‘The summer of 1926 was a time of trouble and uncertainty for each of the poets whose letters appear here. Boris Pasternak was in Moscow, trying to come to terms with the new Bolshevik regime. Marina Tsvetayeva, exiled from the Soviet Union to France with her husband and two children, was struggling desperately to get by. Rainer Maria Rilke, in Switzerland, was dying. Chance put them in touch with one another, and before long they found themselves engaged in a complicated correspondence in which questions of art and love were ever more deeply implicated, and where every aspect of life and work was discussed with passionate intensity.’

Have you read any of these?  Have any piqued your interest?  Which is your favourite worldwide bookshop?

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‘What There Is To Say We Have Said: The Correspondence of Eudora Welty and William Maxwell’, edited by Suzanne Marrs *****

What There Is To Say We Have Said: The Correspondence of Eudora Welty and William Maxwell is one of my most anticipated books – well, ever.  Maxwell is one of my favourite writers (and it pains me that he is so little known), and I very much admire Welty.  Regardless, I knew little about them as individuals, so when I spotted this volume, I immediately put it at the top of my birthday list. 97805477503231

Marrs’ introduction is wonderful.  She writes with such passion, and compassion, for her subjects.  From the very beginning, I knew that I would have loved to meet both of those whom Marrs clearly deeply admires.  Welty was an incredibly sassy, shrewd woman; of Jane Austen’s house, she wrote that it ‘looks big, but is really small.  The opposite of her novels.’  Bill, who struck up a wondrous friendship with her, was an incredibly humble, humane man, filled with a myriad of thoughts, and devoted to all of those around him.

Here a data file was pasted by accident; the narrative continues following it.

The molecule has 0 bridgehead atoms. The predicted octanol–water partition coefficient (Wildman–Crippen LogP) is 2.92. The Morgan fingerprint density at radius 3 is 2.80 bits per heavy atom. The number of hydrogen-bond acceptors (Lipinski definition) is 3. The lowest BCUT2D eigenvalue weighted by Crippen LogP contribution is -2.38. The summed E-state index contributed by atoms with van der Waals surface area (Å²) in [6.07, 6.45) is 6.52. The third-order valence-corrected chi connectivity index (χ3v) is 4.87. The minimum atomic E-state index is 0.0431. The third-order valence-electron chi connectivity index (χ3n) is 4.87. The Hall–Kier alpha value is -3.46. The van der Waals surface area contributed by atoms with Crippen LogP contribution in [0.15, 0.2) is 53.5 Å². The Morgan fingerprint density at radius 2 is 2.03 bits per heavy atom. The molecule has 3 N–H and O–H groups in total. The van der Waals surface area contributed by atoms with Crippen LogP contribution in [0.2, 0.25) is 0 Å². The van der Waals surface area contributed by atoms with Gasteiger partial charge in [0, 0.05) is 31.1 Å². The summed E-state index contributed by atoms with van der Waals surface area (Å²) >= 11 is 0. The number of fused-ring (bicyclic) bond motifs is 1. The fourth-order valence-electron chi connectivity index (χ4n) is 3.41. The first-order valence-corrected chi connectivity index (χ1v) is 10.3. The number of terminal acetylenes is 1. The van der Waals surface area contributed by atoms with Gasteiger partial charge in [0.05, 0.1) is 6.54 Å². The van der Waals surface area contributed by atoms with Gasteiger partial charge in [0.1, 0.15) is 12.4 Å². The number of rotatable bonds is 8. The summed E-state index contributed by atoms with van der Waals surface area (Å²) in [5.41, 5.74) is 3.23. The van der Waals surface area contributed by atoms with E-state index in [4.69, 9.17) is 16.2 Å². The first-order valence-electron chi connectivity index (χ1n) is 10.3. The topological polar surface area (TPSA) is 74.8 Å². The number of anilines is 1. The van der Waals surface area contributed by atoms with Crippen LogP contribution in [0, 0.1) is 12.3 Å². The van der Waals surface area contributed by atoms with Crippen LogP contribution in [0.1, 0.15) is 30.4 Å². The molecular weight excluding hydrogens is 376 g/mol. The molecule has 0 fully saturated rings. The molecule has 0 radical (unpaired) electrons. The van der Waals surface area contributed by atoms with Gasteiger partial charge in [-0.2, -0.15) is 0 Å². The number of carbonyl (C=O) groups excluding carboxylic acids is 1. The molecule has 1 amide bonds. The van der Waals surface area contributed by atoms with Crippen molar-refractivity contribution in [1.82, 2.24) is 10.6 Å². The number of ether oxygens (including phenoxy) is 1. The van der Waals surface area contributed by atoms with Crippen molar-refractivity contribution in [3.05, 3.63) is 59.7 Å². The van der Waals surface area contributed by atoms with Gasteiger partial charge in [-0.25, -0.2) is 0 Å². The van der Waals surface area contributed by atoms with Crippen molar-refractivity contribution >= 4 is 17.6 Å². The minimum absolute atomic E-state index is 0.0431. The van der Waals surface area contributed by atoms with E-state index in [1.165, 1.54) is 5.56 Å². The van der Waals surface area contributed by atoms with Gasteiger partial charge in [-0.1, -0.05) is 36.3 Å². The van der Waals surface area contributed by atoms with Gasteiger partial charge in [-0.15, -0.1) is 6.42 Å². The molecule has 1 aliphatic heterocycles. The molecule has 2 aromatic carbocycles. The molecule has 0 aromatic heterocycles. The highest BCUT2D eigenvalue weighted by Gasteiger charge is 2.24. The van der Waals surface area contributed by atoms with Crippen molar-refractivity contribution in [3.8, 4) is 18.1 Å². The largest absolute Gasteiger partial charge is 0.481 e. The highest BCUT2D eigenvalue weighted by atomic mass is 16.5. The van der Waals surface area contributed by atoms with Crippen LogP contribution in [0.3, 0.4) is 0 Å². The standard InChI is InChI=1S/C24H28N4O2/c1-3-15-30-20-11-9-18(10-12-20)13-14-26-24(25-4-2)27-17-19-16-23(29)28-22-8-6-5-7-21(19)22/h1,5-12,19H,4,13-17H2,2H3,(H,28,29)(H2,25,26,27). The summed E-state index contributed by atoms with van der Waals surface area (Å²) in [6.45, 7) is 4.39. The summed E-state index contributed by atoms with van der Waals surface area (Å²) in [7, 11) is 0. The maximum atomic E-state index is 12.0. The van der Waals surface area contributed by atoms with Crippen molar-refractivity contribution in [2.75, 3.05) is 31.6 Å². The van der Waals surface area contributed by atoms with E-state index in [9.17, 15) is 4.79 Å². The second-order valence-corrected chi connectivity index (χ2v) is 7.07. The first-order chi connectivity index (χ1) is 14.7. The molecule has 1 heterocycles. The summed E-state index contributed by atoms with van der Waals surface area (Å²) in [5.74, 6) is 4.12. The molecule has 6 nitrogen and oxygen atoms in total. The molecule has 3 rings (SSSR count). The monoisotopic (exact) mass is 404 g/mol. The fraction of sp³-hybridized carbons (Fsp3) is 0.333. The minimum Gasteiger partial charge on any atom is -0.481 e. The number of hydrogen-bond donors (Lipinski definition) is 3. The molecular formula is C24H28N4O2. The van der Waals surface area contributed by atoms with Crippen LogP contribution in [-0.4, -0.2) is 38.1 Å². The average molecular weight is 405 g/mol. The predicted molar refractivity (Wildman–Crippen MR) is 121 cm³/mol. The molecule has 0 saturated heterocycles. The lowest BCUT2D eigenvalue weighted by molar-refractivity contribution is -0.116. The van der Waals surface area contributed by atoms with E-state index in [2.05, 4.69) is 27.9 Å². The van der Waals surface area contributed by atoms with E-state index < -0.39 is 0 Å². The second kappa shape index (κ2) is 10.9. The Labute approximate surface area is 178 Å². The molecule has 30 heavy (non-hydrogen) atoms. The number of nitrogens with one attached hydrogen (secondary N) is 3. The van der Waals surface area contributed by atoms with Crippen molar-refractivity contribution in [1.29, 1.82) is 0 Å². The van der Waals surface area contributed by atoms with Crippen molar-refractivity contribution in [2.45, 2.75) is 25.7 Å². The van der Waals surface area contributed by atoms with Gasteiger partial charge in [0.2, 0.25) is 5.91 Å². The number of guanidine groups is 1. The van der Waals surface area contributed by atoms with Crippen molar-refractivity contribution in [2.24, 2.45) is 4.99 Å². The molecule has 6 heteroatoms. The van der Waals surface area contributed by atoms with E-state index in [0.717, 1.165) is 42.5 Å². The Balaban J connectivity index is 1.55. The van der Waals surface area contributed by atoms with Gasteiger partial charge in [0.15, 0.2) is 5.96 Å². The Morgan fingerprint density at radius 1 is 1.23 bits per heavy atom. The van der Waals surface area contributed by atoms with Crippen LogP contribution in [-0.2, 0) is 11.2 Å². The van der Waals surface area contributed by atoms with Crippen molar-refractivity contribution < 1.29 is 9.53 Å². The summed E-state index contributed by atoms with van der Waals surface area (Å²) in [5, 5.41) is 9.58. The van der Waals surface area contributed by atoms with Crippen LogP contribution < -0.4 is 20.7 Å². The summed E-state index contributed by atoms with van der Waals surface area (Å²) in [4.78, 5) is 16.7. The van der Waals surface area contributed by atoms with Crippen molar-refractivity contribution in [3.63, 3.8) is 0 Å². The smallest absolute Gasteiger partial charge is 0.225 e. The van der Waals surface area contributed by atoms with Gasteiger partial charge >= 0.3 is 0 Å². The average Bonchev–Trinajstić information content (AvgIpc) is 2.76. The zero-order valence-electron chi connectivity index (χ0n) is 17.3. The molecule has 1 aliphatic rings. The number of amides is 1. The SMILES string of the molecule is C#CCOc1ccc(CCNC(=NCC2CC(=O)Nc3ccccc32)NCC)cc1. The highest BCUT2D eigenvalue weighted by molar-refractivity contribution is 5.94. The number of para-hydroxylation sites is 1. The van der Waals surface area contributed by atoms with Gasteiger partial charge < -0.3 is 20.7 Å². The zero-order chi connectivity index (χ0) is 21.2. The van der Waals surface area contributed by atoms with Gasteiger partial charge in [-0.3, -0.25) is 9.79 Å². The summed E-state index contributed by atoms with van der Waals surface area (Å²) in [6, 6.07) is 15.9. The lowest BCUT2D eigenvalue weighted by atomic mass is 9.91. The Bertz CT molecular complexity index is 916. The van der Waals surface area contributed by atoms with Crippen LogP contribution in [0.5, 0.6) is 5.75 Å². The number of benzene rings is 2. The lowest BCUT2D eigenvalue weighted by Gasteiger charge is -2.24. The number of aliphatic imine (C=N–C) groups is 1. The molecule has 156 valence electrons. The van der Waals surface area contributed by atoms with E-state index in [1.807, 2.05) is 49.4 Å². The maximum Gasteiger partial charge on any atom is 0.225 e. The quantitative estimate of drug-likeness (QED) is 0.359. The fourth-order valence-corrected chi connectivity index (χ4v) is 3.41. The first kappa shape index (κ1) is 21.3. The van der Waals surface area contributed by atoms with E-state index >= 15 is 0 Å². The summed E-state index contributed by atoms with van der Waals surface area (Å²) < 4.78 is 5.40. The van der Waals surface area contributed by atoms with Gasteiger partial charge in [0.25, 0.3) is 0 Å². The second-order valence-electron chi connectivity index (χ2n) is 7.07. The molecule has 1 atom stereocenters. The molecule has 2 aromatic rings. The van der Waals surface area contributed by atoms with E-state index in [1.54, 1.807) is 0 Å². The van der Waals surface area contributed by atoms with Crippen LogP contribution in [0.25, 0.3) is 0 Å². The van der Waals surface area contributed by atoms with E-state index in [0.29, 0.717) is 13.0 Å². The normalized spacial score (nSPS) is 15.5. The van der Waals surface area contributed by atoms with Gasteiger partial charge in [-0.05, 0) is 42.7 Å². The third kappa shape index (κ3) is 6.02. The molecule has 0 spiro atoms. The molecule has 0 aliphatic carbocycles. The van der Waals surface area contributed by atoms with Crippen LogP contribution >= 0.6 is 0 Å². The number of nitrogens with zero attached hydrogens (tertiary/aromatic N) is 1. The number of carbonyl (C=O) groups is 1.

It goes without saying that both are incredible writers.  Learning about the process of their craft was fascinating enough, but getting to know the pair as individuals was far more rewarding.  That rare thing is so evident here; that enduring friendship, built upon mutual respect, which was all the more cherished as the two lived far from one another (Maxwell in New York, and Welty in Mississippi).  They could see one another only at long intervals, but in some ways, both found this beneficial; the therapeutic motion of penning (semi-) regular letters to one another lasted for decades, and much was learnt about the other in consequence.

What There Is To Say We Have Said is a stunning read, and I was a little sad when I came to its end.  Throughout, one is nudged to remember just how important communication is (and just how much the majority of us in the modern world almost instantaneous communication for granted), and how beautiful the art of letter writing.  There is not a single dull sentence in this 450-page long volume, and if it had been twice as long, I would have been thrilled.

I could type out quotes at length here, but I shall leave you, dear reader, with the ones which really touched me:
– Maxwell to Welty: ‘There are enough similarities in our two childhoods to make me feel […] that they grew up on a tandem bicycle.’
– Maxwell to Welty, on the publication of one of her works: ‘But I wanted to write to you now, because when a book first comes out, it is really like a party, and when I am invited to a party, I like to come early.’

Purchase from The Book Depository

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One From the Archive: ‘A Hilltop on the Marne: An American’s Letters from War-Torn France’ by Mildred Aldrich ****

First published in May 2014.

A Hilltop on the Marne, which was first published in 1916, presents a far-reaching account of Mildred Aldrich’s experiences during the First World War.  Aldrich, a retired American journalist who worked for several papers in the Boston area before moving to France in 1898, had just moved to an idyllic hamlet in France’s Marne Valley before World War One was declared.  In Huiry, a ‘little hamlet less than thirty miles from Paris’, she found herself adjusting to life in wartime, volunteering such services as hosting tea for and providing water to local forces.  Her farmhouse soon became ‘a safe port in a storm for the various troops stationed in the village’.